The Australian cosmetics and personal care market is a very important and promising one. In 2020 it was valued at $3.73 billion and is expected to register a CAGR (Compound Annual Growth Rate) of 3.87% in the coming years (2021-2026).

We are experiencing the rise of A-Beauty which, more specifically, concerns skincare and sun care products, make-up with SPF (Sun Protection Factor) and natural, green, minimal, and vegan formulas.

In this article, we will provide more information on these three points:

  • Beauty and personal care market trends in Australia
  • Australian regulation: what a cosmetic product needs to be compliant in Australia
  • Brief comparison between European and Australian regulations

Beauty and personal care market trends in Australia

The first key trend in the Australian market that we would like to highlight is the significant increase in online shopping and e-commerce websites. The Covid19 pandemic has taught us that if we can’t physically go to the shops to buy beauty products, online platforms are the only solution. Moreover, in the age of technology, social networks and online tutorials, online shopping has become a child’s play.

The second key trend that caught our attention is the high demand for skincare products and the phenomenon called Skin Minimalism. There are more sunny days than rainy days in Australia, which is why people are opting for skin products with sun protection. Exposure to ultraviolet rays is something to strongly consider when living in sunny country like Australia.

Skin Minimalism means ‘fewer products but sky-high efficacy’ and echoes the minimalist concept of ‘Less is more’. The motto ‘Less is more’ was made famous in 1947 by the architect Ludwig Mies van der Rohe and has now also become part of the beauty sphere. The aim is to use a minimal amount of skincare products in our daily skin routine; with the result still being, of course, beautiful skin.

‘Less but better quality’ also provides a greater focus and importance on sustainability and a more conscious approach to consumption. That’s why this trend is also reflected in various initiatives such as certifications and eco-friendly products: more respect for the environment with recyclable packaging and more respect for animals with, for example, reef-friendly ingredients.

For more information on our certifications such as, Vegan, Natural, Organic, Reef-friendly, and Clean, please visit our page.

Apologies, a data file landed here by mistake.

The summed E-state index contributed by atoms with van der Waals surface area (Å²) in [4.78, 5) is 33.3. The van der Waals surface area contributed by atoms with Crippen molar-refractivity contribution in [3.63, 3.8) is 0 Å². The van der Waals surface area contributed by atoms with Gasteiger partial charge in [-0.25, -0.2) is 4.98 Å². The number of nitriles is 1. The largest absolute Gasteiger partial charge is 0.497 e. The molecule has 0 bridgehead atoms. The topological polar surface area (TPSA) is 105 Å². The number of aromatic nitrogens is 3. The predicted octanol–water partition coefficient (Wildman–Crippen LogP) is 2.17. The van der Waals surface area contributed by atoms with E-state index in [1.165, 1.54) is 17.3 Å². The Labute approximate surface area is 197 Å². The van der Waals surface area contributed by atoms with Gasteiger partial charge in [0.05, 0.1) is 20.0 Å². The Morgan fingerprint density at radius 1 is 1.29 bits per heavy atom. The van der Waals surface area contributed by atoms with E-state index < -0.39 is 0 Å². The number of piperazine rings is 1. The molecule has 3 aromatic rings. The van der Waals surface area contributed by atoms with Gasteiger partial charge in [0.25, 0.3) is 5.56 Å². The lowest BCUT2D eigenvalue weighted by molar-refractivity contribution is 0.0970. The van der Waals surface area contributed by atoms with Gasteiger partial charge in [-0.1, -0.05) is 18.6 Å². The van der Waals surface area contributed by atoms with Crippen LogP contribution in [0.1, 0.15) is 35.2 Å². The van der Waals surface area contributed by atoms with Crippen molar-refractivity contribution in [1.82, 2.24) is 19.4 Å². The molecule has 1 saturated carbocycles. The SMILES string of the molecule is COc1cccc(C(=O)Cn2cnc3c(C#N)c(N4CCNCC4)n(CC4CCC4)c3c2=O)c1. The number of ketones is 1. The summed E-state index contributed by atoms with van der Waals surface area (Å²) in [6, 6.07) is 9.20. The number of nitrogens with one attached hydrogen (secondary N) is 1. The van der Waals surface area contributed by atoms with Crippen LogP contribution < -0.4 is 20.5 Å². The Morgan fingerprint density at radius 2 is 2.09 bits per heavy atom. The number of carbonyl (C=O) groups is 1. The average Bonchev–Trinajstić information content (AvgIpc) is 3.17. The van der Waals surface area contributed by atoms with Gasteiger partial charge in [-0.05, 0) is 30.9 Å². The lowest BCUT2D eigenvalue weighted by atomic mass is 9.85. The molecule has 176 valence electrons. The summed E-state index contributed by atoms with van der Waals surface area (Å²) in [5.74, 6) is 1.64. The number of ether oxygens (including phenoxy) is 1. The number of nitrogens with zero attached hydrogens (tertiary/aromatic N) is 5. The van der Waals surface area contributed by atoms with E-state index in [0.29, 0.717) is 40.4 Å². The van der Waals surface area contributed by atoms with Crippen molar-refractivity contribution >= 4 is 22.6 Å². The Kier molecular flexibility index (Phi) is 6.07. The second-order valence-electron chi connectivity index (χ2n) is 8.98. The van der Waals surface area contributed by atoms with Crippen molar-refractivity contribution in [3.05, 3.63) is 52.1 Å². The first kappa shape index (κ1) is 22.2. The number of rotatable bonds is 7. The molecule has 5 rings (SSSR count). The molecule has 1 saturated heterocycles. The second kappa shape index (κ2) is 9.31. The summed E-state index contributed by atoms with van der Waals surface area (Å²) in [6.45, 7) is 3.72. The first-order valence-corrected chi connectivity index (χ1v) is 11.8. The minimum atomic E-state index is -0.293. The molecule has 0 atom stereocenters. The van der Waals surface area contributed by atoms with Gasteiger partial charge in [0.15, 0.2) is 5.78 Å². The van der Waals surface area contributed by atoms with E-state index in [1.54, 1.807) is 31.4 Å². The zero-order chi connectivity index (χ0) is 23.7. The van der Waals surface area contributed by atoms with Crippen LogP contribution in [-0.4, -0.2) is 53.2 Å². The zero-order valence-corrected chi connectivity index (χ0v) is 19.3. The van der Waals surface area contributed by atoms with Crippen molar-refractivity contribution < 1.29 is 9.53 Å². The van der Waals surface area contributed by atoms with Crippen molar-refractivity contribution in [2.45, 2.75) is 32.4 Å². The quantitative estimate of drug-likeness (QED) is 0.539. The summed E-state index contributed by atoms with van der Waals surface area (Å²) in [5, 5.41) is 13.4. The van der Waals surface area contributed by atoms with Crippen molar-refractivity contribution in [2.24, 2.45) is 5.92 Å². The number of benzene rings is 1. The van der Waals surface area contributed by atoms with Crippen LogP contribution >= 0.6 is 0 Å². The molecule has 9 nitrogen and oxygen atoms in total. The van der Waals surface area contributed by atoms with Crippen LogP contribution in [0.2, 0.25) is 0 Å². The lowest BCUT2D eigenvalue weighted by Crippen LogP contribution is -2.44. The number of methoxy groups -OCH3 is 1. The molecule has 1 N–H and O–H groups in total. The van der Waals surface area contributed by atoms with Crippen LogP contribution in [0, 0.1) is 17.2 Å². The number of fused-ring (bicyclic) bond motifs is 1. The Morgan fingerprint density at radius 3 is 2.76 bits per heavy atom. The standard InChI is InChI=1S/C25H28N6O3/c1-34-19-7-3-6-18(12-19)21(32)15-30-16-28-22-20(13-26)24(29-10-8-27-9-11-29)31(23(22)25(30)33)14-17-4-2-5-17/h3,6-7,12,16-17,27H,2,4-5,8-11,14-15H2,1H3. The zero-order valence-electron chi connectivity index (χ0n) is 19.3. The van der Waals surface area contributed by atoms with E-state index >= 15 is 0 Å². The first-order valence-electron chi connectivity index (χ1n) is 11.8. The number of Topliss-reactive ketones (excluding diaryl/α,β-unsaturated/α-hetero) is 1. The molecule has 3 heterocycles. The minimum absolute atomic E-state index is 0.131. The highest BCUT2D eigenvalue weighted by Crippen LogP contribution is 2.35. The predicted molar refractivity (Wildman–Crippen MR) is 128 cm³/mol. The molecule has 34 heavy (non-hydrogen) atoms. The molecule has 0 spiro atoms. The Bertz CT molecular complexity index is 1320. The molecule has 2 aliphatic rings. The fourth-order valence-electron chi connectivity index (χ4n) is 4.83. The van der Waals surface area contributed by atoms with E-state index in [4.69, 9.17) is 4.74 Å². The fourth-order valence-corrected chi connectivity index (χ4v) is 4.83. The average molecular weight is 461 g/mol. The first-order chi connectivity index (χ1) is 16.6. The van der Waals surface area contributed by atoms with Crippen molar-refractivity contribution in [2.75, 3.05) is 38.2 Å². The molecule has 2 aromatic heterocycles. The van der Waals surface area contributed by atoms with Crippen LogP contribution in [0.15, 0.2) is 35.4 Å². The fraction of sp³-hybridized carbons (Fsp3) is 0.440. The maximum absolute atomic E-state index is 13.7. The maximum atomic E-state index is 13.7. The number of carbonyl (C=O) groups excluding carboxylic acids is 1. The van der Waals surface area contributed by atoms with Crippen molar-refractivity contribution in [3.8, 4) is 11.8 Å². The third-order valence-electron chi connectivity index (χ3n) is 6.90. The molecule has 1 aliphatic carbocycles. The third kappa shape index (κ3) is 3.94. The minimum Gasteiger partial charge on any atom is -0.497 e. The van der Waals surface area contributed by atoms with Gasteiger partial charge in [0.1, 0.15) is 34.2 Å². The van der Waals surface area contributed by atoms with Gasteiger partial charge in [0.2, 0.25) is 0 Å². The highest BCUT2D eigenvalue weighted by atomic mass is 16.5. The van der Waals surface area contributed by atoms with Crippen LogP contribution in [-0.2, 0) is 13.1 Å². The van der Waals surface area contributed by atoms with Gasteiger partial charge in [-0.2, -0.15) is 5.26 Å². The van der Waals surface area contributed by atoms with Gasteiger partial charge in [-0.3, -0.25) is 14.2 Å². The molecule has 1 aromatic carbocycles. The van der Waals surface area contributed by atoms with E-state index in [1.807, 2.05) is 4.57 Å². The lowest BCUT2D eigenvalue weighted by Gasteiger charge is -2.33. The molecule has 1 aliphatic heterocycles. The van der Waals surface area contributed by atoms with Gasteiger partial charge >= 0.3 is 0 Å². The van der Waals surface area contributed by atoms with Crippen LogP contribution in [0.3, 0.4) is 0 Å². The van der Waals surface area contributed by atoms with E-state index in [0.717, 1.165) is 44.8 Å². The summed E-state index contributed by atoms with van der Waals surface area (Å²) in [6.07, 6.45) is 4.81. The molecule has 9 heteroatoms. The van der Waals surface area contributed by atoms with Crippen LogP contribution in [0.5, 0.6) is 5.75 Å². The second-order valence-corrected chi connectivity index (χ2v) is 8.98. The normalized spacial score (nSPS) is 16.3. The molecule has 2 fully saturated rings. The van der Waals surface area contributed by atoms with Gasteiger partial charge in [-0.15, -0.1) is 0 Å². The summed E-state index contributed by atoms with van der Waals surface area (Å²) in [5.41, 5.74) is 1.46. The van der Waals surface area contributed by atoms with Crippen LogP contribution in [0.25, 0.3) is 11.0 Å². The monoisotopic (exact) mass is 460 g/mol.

The last key trend I would like to highlight is the increased awareness and inclusiveness to the diversity of cosmetic brands. Australia is one of the most multicultural nations in the world, with almost a third of its residents being foreign. Therefore, the demand for products that consider different cultures and ethnicities is very high.

Australian regulation: what a cosmetic product needs to be compliant in Australia

As captured on our website dedicated to Biorius’ regulatory services for the Australian market, the Australian Industrial Chemicals Introduction Scheme (AICIS) is responsible for regulating chemicals.

All ingredients in cosmetics formulas must be listed on the AICIS list. If an ingredient is not listed in the inventory, it cannot represent more than 1% of the formula and must meet several ecotoxicological criteria. In the latter case, a full dossier for the assessment of the ingredient by the AICIS must be submitted.

The Australian Competition and Consumer Commission (ACCC)regulates label requirements, including the INCI list.

To sell cosmetics products in Australia, cosmetics companies must have an importer based in Australia and registered with AICIS. This importer is responsible for the compliance of the products distributed.

In a nutshell:

Brief comparison between European and Australian regulations

As mentioned in our article How to Gain EU Compliance in 3 stepswe know that in order to be compliant, a cosmetic sold in the EU and UK must have:

In Australia, there is no PIF and no notification to portals.

However, it is important to remember that for a cosmetic product sold in Australia it must comply with the rules laid down by the AICIS, TGA and ACCC. The EU/UK Responsible Person can be equated with the importer based in Australia and registered with the AICIS, who is also responsible for the compliance and safety of the cosmetic products they import.

Regulatory Service offered by Biorius

Biorius can help you!

The regulatory service dedicated to the Australian market includes:

  • Formula Review
  • Label and Claim Review

For more information, please feel free to visit our website at the dedicated page and contact us!

Valeria Secco

Business Development Representative


  • Frédéric Lebreux

    Dr. Frédéric Lebreux is Biorius's Chief Executive Officer and has worked in the cosmetic industry for more than 13 years. He is regularly invited as a speaker or Professor to cosmetic events.